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Not all violence is physical.
Yesterday evening, I willed myself to watch the Senate Judiciary Committee throw certain immigrant families under the bus, including, but not limited to, same sex bi-national couples, and relatives of certain U.S. citizens.
I knew it was coming, and a lot has happened to prepare me for it, but I still don’t have words to express how I feel as the dominoes fell in succession due to fear and cowardice.
I am a writer, but I’ve have never cared for words. Deeds matter, words ring hollow. When people speak beautiful words as a way to redress your grievances and deprive you of constitutionally protected rights, you’ve to pay attention to what is not said. And last night, Senators clearly told thousands of immigrant families that we were not equal to other families, not worth fighting for, and that our right to be together jeopardized 11 million more dreams. Then, they took the coward’s route by punting the question of equal immigration rights for married same-sex bi-national couples to the Supreme Court, while deriding the idea of bringing siblings to the U.S. in cases of extreme hardship as “chain migration.”
Discrimination makes me angry. Mindless prosecution makes me angry. Deportation of people away from their loved ones makes me angry. When a group of straight, white U.S. citizens sit around in a room whining about how hard it is for them to vote on rights for our families, even while most of them are directly responsible for the situation we find ourselves in, the hypocrisy makes me angry. They don’t apologize. They don’t take responsibility for it. Instead, they ask certain families to be responsible and swallow the pill. Wait for our freedom as it is coming. And the entire room erupts into cheers of “Yes We Can.”
Anger is a normal reaction to these things. Anger is necessary for change. No one should tell you otherwise. It’s the agony that is unbearable and unnecessary.
Agony is what happens when I have to listen to people pick and choose over what parts of my being are worthy of equality and what parts are not, what parts are worth fighting for, and what parts must be sacrificed on a pyre. Agony is when I’m presented with the false dichotomy and choice between 11 million dreams or 36,000 families. Agony is when people pretend that your rights, which do not impact them in any way, are a Hobson’s choice for them, even while you are the one rendered without any choice.
Lets not start on the media coverage. I’m not at a crossroad. I’m not conflicted or confused over any part of my identity. Intersectionality doesn’t even begin to define my experiences. And whether or not anyone else understands any of this is not part of my life ambition.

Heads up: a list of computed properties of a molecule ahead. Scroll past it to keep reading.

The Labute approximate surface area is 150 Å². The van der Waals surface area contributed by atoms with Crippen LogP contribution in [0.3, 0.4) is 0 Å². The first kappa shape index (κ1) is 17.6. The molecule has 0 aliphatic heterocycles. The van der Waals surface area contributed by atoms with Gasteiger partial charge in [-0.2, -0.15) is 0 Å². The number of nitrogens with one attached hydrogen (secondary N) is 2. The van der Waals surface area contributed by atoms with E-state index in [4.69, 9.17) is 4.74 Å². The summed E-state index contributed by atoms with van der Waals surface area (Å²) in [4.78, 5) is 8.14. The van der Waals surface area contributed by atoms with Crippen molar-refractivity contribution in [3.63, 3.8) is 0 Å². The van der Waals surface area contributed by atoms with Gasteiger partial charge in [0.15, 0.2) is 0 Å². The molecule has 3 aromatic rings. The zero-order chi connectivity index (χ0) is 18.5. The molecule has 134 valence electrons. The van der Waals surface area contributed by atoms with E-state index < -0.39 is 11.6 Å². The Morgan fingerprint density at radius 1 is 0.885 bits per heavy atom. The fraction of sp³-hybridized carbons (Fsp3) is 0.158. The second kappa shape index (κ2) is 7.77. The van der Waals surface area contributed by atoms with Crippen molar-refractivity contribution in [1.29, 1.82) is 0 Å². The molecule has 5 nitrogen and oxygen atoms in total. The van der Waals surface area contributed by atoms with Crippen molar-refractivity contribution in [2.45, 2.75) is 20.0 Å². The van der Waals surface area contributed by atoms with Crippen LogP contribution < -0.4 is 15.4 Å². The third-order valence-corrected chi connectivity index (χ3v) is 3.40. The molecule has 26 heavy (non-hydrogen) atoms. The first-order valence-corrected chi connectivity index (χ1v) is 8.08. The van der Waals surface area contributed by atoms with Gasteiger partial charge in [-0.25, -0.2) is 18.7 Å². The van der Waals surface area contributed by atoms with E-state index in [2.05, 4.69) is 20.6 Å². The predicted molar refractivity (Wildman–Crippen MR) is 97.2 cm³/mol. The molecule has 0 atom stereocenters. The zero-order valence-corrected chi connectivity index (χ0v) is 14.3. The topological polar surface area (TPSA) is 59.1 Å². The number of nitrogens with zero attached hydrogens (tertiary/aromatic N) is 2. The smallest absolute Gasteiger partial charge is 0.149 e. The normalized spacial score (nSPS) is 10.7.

These agonizing experiences, along with many others, with the Gay Inc. and the non-profit immigration reform complex, have transformed me into someone who simply does not give a damn about winning freedom through passing legislation. I’m convinced that we can’t ever legislate freedom. And since we can’t legislate freedom, the fate of a legislation doesn’t have any power over me.
To be clear, I’m certain that many same-sex bi-national couples will win immigration relief at the Supreme Court with the repeal of DOMA, without needing to care for the fate of immigration reform. In the best case scenario, any two persons who get married in a place that recognizes that marriage would be eligible for immigration benefits. And, in fact, the fate of my green card is at the Supreme Court this month, as they mull over whether to grant or deny certioriari in Mayorkas v. de Osorio, an entirely different matter. I’m thoroughly convinced that I will win, and the enemy will lose, and I’ll have my get out of jail card soon. I tell myself that ten years from now, on a tropical island beach, none of this will matter.
Yet, none of these comfortable possibilities makes it the least bit acceptable to discriminate, force people into making false choices, and throw families under the bus. This goes for same-sex bi-national couples as much as Hirono’s amendment 10, which would have allowed for family unity in cases of extreme hardship for U.S. citizens. It is hateful, discriminatory and simply unacceptable without the need for platitudes. Even without physical violence, the violence that we’ve been subjected to over years of watching people make decisions about how we get to arrange our lives and where we get to live comes with deep psychological ramifications, scars unseen to the naked eye, and damage that may be irreversible.
Immigration reform continues to move forward and appears inevitable. In the meanwhile, thousands continue to choose between their love for their country and the love for their families. And thousands continue to face detention and deportation. That will not change with any piece of legislation, as the undocumented that come after us will continue to be treated with hostility, subjected to second-class treatment and forced to live in more containment.
It would be tragic if only it did not happen every day. Maybe the only winning move is not to play.